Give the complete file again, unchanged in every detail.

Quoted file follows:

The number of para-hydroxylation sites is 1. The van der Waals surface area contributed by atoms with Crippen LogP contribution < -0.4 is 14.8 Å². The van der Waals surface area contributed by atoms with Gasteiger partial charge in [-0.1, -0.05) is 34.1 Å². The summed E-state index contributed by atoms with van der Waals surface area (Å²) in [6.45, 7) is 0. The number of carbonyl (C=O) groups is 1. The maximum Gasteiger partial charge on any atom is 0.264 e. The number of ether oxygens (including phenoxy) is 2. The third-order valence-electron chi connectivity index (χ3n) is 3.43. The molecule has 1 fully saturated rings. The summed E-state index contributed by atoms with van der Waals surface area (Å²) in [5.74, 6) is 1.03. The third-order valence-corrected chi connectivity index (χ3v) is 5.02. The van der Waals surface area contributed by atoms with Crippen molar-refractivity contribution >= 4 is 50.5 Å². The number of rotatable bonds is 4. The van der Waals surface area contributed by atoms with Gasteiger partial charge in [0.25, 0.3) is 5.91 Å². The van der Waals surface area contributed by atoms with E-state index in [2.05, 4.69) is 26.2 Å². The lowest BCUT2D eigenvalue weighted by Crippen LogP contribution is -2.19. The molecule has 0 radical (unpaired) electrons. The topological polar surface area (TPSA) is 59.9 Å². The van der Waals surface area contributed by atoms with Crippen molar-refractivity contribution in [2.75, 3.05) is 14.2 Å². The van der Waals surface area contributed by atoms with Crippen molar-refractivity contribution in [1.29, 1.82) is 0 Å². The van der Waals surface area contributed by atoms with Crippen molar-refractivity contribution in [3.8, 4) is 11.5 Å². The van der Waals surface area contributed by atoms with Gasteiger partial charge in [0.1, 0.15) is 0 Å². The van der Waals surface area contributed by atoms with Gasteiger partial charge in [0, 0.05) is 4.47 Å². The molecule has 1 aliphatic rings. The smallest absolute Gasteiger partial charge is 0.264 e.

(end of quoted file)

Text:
The number of para-hydroxylation sites is 1. The van der Waals surface area contributed by atoms with Crippen LogP contribution < -0.4 is 14.8 Å². The van der Waals surface area contributed by atoms with Gasteiger partial charge in [-0.1, -0.05) is 34.1 Å². The summed E-state index contributed by atoms with van der Waals surface area (Å²) in [6.45, 7) is 0. The number of carbonyl (C=O) groups is 1. The maximum Gasteiger partial charge on any atom is 0.264 e. The number of ether oxygens (including phenoxy) is 2. The third-order valence-electron chi connectivity index (χ3n) is 3.43. The molecule has 1 fully saturated rings. The summed E-state index contributed by atoms with van der Waals surface area (Å²) in [5.74, 6) is 1.03. The third-order valence-corrected chi connectivity index (χ3v) is 5.02. The van der Waals surface area contributed by atoms with Crippen molar-refractivity contribution >= 4 is 50.5 Å². The number of rotatable bonds is 4. The van der Waals surface area contributed by atoms with Gasteiger partial charge in [0.25, 0.3) is 5.91 Å². The van der Waals surface area contributed by atoms with E-state index in [2.05, 4.69) is 26.2 Å². The lowest BCUT2D eigenvalue weighted by Crippen LogP contribution is -2.19. The molecule has 0 radical (unpaired) electrons. The topological polar surface area (TPSA) is 59.9 Å². The van der Waals surface area contributed by atoms with Crippen molar-refractivity contribution in [2.75, 3.05) is 14.2 Å². The van der Waals surface area contributed by atoms with Crippen molar-refractivity contribution in [1.29, 1.82) is 0 Å². The van der Waals surface area contributed by atoms with Crippen molar-refractivity contribution in [3.8, 4) is 11.5 Å². The van der Waals surface area contributed by atoms with Gasteiger partial charge in [0.1, 0.15) is 0 Å². The van der Waals surface area contributed by atoms with Gasteiger partial charge in [0, 0.05) is 4.47 Å². The molecule has 1 aliphatic rings. The smallest absolute Gasteiger partial charge is 0.264 e.